Terrestrial vs. Ocean CDR

Terrestrial CDR solutions are land-based, the natural habitat of humans and therefore perhaps more practical. We can readily subdivide these CDR approaches into two subcategories – those that are terrestrial for our convenience, specifically direct air capture which theoretically could operate anywhere – and those that are obligatorily terrestrial because they depend on non-marine soil for growing biomass or sequestering carbon. For DAC, we need to provide energy, some maintenance attention, and a means to manage the collected carbon dioxide. Energy is increasingly and necessarily provided by renewable sources – DAC processes that capture carbon dioxide using energy from fossil fuel combustion cannot yet capture more CO2 than the fossil fuel combustion would release (citation needed!). For terrestrial CDR other than DAC, we are primarily considering CDR via photosynthesis as the primary unit operation. After carbon is contained in biomass, we can simply store it (BiCRS or soil carbon), or we can burn it in some controlled fashion to further concentrate the carbon – as in BECCS or biochar. A third route of terrestrial carbon capture is mineralization. Carbon dioxide will combine with silicate minerals to form carbonate minerals – this process occurs naturally in rock weathering, and can be accelerated by enhanced (silicate) rock weathering or combining CO2 in concrete (which is made from fine particles of silicate minerals).

Ocean CDR solutions are marine-based, the natural place to look on a planet that is 70% ocean. We can think of two distinct varieties – the coastal zone approaches, which are collectively “coastal blue carbon”, and deep-ocean concepts – which are being actively investigated but none have yet been implemented because the sea is a harsh mistress. The coastal blue carbon and some deep-ocean concepts like micro-algae and macro-algae growth, rely on CDR as a result of biological activity. The production of biomass sequesters carbon. Normally simple biomass sequestration would be insufficient for our plans (see more below), but if biomass accumulates in marine sediments in coastal zones or sinks into deep ocean basins, the path for carbon to return to the atmosphere is long – perhaps hundreds of years or perhaps millions. Ocean alkalinization and some related electrochemical processes, and some variations of enhanced rock weathering are based on the physical chemistry of seawater. These processes lead to mineralized carbon as stable dissolved inorganic carbon that stays dissolved in the sea or is incorporated into marine organisms or directly forms marine sediments.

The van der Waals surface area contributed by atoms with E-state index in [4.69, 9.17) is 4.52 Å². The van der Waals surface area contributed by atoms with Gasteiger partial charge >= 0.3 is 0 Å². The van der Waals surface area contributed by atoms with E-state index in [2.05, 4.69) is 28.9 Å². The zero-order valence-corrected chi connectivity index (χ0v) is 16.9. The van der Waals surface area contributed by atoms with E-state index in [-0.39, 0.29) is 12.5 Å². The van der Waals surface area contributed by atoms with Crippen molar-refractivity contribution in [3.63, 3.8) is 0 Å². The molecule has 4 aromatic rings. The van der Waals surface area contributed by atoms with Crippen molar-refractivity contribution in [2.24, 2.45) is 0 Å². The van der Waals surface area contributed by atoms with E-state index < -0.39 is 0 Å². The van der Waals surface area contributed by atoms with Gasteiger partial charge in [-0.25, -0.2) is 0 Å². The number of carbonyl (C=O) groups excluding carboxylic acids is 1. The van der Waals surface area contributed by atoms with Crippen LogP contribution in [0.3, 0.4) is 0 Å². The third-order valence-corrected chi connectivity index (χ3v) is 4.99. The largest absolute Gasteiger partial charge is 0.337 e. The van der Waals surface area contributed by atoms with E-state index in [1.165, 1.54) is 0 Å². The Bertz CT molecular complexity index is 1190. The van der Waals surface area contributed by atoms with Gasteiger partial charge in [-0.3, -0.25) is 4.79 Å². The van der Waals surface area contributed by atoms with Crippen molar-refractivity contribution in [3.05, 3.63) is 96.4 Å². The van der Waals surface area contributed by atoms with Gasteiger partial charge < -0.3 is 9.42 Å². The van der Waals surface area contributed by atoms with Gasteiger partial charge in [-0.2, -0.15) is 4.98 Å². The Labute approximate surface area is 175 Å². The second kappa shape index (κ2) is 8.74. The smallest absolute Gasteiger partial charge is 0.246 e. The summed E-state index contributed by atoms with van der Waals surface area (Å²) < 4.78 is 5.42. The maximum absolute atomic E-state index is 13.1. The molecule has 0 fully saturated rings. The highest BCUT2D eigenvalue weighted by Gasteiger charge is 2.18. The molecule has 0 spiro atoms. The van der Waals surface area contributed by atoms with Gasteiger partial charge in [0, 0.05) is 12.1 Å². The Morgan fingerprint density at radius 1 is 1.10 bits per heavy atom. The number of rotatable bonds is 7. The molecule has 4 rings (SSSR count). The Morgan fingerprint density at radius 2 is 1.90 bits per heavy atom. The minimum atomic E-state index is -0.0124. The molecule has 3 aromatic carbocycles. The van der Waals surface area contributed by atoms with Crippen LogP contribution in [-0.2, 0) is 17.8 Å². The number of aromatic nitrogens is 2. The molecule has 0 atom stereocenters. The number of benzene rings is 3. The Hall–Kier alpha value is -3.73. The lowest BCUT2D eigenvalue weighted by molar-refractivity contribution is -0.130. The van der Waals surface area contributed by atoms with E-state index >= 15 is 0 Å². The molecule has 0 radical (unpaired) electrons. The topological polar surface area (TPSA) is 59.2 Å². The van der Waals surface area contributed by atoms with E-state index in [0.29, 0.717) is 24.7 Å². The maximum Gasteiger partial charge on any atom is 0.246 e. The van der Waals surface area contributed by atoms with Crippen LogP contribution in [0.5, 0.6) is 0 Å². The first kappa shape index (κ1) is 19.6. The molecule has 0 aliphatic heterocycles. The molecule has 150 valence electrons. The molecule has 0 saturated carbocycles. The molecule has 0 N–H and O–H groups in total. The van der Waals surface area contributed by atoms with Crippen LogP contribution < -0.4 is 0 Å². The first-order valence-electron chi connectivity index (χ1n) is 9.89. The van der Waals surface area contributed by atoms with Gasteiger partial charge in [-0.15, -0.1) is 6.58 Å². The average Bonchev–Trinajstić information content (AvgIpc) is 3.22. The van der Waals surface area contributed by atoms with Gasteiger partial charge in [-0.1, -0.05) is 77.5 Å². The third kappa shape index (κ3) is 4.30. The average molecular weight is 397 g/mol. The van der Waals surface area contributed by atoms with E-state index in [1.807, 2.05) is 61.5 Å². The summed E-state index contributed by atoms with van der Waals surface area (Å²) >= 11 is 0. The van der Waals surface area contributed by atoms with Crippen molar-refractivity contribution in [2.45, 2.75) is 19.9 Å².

For both terrestrial and ocean CDR, we are interested in the permanence of sequestration. Biological sequestration alone is transient because dead organisms are subject to decay and the decomposition of organic matter produces carbon dioxide and sometimes methane, GHGs that are likely to re-enter the atmosphere. We desire to keep carbon within the Earth’s crust as long as practical, whether in engineered materials with long durability, in soils and sediments and in forms that do not readily decay, or in rock formations with low potential to leak or where the CO2 can readily mineralize. Once the carbon is permanently in the crust, it is in the Carbonate-Silicate cycle and will not return to the atmosphere except over millions of years.

There is not always a sharp division between terrestrial and ocean CDR approaches. Several concepts revolve around accelerating the silicate-carbonate conversion, and this requires high silicate mafic rock (which is generally mined terrestrially, but is also present in marine zones). When the rock is mined and crushed, it can be used in either terrestrial or ocean approaches. Instead of mining the rock, especially where it occurs at great depths, the mineralization can be achieved in-situ with geological sequestration (which works equally whether terrestrial or ocean based). Some ocean-based CDR approaches can involve processing of seawater on shore-based facilities. Some terrestrial CDR processes could lead to ocean sequestration.

Although most terrestrial biomes are well studied, many ocean biomes are less well known. CDR approaches that have the potential to cause disturbances to biomes must be implemented with great care, and researching oceanic biomes is challenging and expensive. Similarly, the fluid nature of the sea can make measurement, reporting and verification of carbon removal efforts more difficult.

Although climate change affects us all, terrestrial efforts tend to occur within the boundaries of a single political entity, under a single government’s control. Nations can implement ocean-based CDR efforts within their own territorial waters or exclusive economic zone, but some deep-ocean CDR concepts may be subject to more complex international treaty regulation. Effects of CDR efforts on oceans will not remain confined to a single nation, so these CDR approaches require a higher degree of sensitivity to neighbors’ concerns.